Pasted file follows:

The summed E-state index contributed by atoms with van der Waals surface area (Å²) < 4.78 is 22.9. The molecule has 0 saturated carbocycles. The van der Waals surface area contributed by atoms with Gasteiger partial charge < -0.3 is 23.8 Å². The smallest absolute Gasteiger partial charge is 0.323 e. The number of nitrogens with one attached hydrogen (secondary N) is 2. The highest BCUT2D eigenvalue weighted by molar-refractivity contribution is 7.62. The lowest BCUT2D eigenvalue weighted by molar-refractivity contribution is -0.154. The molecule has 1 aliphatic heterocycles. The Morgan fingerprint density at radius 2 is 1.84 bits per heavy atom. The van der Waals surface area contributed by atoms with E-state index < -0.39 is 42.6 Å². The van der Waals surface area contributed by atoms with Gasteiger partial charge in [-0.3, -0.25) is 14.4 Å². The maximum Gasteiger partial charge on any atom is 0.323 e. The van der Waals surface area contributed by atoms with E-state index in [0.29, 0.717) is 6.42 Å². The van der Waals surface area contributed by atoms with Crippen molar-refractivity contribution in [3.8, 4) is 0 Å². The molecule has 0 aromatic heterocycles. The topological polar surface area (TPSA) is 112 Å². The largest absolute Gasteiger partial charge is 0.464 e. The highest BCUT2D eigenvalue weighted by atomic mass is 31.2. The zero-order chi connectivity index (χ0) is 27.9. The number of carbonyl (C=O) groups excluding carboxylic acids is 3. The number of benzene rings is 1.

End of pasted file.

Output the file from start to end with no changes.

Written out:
The summed E-state index contributed by atoms with van der Waals surface area (Å²) < 4.78 is 22.9. The molecule has 0 saturated carbocycles. The van der Waals surface area contributed by atoms with Gasteiger partial charge < -0.3 is 23.8 Å². The smallest absolute Gasteiger partial charge is 0.323 e. The number of nitrogens with one attached hydrogen (secondary N) is 2. The highest BCUT2D eigenvalue weighted by molar-refractivity contribution is 7.62. The lowest BCUT2D eigenvalue weighted by molar-refractivity contribution is -0.154. The molecule has 1 aliphatic heterocycles. The Morgan fingerprint density at radius 2 is 1.84 bits per heavy atom. The van der Waals surface area contributed by atoms with E-state index < -0.39 is 42.6 Å². The van der Waals surface area contributed by atoms with Gasteiger partial charge in [-0.3, -0.25) is 14.4 Å². The maximum Gasteiger partial charge on any atom is 0.323 e. The van der Waals surface area contributed by atoms with E-state index in [0.29, 0.717) is 6.42 Å². The van der Waals surface area contributed by atoms with Crippen molar-refractivity contribution in [3.8, 4) is 0 Å². The molecule has 0 aromatic heterocycles. The topological polar surface area (TPSA) is 112 Å². The largest absolute Gasteiger partial charge is 0.464 e. The highest BCUT2D eigenvalue weighted by atomic mass is 31.2. The zero-order chi connectivity index (χ0) is 27.9. The number of carbonyl (C=O) groups excluding carboxylic acids is 3. The number of benzene rings is 1.